Protecting Gun Rights and Improving Gun Control after District of Columbia v. Heller

36 Pages Posted: 2 Dec 2009

See all articles by Allen Rostron

Allen Rostron

University of Missouri at Kansas City - School of Law

Date Written: May 14, 2009

Abstract

The Supreme Court’s decision in District of Columbia v. Heller, rejecting the narrow interpretation of the Second Amendment that most courts previously embraced, might seem to be a significant setback for gun control supporters and a major victory for gun rights advocates. Challenging that conventional wisdom, the author contends that Heller ultimately will help rather than hinder the push toward strong, sensible gun control laws. Justice Scalia’s opinion for the majority in Heller ultimately backs away from the most drastic implications of its reasoning and instead steers toward a more moderate approach under which virtually all existing gun laws should be upheld. Developments since Heller, including the continuing controversy over gun laws in the District of Columbia and the lower courts’ reactions to a wave of post-Heller challenges to the constitutionality of various federal and state gun laws, suggest that the ultimate effects of the Supreme Court’s decision in Heller will be far less dramatic than many initially expected. In the long run, the Heller decision’s most important effect may be to reduce the intensity and bitterness of the nation’s political and cultural debate over guns. By confirming that reasonable gun regulations will not lead to extreme measures like prohibition of all guns, Heller may turn out to be an important victory for both gun control and gun rights.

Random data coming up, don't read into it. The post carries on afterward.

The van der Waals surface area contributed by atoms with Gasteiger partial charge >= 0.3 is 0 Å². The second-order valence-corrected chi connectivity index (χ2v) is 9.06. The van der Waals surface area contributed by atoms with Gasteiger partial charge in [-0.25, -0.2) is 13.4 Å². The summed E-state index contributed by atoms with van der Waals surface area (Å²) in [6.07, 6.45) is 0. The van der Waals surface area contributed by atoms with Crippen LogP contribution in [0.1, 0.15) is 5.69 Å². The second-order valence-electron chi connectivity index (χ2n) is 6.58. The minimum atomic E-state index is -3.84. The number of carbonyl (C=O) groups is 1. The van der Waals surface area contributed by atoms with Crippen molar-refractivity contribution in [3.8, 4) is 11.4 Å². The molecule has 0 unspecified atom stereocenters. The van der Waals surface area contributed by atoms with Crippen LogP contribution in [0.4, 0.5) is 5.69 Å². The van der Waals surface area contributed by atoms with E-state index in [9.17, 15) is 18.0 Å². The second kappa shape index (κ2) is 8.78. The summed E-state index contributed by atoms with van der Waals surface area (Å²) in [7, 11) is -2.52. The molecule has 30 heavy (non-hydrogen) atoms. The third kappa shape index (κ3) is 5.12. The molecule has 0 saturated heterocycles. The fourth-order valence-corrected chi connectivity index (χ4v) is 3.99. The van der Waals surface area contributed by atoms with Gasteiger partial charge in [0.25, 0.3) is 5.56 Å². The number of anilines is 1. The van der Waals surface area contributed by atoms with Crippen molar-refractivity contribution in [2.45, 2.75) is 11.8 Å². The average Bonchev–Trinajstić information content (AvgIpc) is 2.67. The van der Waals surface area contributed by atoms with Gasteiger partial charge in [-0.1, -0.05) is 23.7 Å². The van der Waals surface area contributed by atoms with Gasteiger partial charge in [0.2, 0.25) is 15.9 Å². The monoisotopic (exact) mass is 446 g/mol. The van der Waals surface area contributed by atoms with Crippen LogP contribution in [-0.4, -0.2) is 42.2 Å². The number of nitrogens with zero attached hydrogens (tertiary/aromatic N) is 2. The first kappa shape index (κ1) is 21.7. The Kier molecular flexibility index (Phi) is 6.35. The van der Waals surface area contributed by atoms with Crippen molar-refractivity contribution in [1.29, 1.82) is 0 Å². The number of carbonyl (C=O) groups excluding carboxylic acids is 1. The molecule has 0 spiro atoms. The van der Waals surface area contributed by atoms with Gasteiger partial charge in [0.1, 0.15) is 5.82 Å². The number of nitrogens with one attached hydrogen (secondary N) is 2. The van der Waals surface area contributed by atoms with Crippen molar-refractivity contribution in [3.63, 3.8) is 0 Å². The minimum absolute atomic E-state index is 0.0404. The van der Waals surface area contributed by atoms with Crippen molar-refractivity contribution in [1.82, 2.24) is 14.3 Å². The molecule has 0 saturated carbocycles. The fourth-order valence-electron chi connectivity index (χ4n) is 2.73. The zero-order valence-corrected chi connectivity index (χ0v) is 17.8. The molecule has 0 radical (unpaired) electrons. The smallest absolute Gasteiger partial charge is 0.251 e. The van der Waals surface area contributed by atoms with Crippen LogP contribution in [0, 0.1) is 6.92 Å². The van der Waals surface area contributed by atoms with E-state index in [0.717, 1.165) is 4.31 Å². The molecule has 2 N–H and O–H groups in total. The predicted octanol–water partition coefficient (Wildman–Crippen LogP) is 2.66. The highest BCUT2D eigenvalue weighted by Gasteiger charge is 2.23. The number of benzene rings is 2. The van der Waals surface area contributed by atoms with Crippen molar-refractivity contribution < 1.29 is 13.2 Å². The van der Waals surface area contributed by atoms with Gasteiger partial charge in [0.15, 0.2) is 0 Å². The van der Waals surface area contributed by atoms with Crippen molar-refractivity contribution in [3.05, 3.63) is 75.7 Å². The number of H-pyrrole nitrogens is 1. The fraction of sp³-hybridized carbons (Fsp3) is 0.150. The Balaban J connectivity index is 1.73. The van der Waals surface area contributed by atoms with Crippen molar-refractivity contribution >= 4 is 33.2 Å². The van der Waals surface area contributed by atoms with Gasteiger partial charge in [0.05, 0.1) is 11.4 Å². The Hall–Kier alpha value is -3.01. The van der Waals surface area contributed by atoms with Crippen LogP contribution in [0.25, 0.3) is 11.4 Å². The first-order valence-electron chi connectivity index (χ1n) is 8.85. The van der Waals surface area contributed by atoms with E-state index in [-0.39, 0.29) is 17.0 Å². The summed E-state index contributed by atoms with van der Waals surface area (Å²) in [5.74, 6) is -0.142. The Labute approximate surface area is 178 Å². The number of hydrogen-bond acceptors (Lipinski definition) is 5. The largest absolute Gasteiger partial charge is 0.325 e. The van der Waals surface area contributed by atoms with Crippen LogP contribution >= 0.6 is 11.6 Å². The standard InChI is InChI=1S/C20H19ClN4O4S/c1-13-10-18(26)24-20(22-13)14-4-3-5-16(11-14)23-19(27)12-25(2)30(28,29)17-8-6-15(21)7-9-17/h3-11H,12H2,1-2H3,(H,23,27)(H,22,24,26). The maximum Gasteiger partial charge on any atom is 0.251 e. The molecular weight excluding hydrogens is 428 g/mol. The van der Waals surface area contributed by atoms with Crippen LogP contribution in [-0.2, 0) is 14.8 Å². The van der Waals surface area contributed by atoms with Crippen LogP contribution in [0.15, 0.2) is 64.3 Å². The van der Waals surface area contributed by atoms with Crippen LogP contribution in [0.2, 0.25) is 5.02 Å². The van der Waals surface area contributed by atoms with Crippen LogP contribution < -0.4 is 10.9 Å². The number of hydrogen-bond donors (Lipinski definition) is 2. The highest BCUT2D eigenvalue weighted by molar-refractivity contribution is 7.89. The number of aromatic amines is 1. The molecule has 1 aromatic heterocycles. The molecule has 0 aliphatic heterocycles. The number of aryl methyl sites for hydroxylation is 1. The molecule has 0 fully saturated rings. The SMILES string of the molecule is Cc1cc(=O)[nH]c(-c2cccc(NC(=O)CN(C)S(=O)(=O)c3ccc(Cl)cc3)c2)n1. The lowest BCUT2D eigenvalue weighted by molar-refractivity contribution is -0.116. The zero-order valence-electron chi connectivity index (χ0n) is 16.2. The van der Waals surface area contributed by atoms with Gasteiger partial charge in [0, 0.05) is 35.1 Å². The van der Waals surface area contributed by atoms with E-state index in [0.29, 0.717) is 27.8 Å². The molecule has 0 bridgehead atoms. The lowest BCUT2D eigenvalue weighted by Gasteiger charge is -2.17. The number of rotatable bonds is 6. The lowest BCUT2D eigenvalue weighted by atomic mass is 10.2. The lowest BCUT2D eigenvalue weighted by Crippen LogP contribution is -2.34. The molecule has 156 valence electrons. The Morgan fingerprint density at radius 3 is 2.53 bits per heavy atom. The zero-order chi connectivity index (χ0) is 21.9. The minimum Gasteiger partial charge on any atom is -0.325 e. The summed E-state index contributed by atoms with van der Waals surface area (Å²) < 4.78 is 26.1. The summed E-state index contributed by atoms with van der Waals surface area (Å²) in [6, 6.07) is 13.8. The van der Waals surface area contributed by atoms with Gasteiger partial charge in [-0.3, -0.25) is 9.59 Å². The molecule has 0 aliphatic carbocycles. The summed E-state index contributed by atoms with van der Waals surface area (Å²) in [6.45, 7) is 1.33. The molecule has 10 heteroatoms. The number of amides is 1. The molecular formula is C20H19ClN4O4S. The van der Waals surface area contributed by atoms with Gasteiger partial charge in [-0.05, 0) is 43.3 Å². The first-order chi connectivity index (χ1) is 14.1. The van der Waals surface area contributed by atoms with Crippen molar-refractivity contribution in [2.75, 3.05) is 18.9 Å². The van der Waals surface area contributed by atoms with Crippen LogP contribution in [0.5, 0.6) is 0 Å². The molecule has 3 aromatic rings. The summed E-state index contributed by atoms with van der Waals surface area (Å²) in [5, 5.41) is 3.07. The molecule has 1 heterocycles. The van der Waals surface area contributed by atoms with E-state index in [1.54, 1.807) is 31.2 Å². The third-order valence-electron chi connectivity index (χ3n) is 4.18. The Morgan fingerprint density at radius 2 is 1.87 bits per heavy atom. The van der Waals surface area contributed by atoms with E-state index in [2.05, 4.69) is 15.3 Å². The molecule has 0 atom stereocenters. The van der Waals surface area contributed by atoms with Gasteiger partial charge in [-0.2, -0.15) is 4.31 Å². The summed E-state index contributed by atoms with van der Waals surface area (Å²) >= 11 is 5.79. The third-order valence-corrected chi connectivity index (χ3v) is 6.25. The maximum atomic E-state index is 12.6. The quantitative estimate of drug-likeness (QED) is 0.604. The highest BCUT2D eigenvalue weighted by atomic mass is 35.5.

Keywords: Guns, Gun control, Gun rights, Heller, Second Amendment, Gun laws

JEL Classification: K10, K14, K23 K40, K42

Suggested Citation

Rostron, Allen K., Protecting Gun Rights and Improving Gun Control after District of Columbia v. Heller (May 14, 2009). Lewis & Clark Law Review, Vol. 13, No. 2, pp. 383-418, 2009. Available at SSRN: https://ssrn.com/abstract=1516567

Allen K. Rostron (Contact Author)

University of Missouri at Kansas City - School of Law ( email )

5100 Rockhill Road
Kansas City, MO 64110-2499
United States

Register to save articles to
your library

Register

Paper statistics

Downloads
783
Abstract Views
3,971
rank
31,400
PlumX Metrics